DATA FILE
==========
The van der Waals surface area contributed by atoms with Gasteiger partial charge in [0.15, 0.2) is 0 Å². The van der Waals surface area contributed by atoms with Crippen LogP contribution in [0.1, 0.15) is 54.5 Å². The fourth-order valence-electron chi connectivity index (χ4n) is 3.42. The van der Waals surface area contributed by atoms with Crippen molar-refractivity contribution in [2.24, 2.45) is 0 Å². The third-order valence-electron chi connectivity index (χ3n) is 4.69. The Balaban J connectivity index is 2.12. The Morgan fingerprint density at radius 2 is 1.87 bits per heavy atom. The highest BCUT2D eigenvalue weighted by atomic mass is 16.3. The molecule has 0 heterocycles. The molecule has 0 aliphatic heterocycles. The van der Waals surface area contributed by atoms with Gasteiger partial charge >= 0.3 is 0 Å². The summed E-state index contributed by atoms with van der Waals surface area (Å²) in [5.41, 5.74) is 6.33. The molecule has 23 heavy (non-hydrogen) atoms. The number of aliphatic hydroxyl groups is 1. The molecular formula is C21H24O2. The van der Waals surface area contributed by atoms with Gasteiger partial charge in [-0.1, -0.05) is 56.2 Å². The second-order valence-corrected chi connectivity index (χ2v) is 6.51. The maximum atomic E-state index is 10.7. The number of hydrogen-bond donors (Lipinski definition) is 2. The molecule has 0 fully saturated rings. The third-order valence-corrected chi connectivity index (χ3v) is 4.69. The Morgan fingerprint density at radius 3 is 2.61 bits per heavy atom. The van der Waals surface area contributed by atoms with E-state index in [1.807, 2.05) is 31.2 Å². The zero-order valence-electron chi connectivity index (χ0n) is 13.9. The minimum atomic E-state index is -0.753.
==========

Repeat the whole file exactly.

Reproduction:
The van der Waals surface area contributed by atoms with Gasteiger partial charge in [0.15, 0.2) is 0 Å². The van der Waals surface area contributed by atoms with Crippen LogP contribution in [0.1, 0.15) is 54.5 Å². The fourth-order valence-electron chi connectivity index (χ4n) is 3.42. The van der Waals surface area contributed by atoms with Crippen molar-refractivity contribution in [2.24, 2.45) is 0 Å². The third-order valence-electron chi connectivity index (χ3n) is 4.69. The Balaban J connectivity index is 2.12. The Morgan fingerprint density at radius 2 is 1.87 bits per heavy atom. The highest BCUT2D eigenvalue weighted by atomic mass is 16.3. The molecule has 0 heterocycles. The molecule has 0 aliphatic heterocycles. The van der Waals surface area contributed by atoms with Gasteiger partial charge >= 0.3 is 0 Å². The summed E-state index contributed by atoms with van der Waals surface area (Å²) in [5.41, 5.74) is 6.33. The molecule has 23 heavy (non-hydrogen) atoms. The number of aliphatic hydroxyl groups is 1. The molecular formula is C21H24O2. The van der Waals surface area contributed by atoms with Gasteiger partial charge in [-0.1, -0.05) is 56.2 Å². The second-order valence-corrected chi connectivity index (χ2v) is 6.51. The maximum atomic E-state index is 10.7. The number of hydrogen-bond donors (Lipinski definition) is 2. The molecule has 0 fully saturated rings. The third-order valence-corrected chi connectivity index (χ3v) is 4.69. The Morgan fingerprint density at radius 3 is 2.61 bits per heavy atom. The van der Waals surface area contributed by atoms with E-state index in [1.807, 2.05) is 31.2 Å². The zero-order valence-electron chi connectivity index (χ0n) is 13.9. The minimum atomic E-state index is -0.753.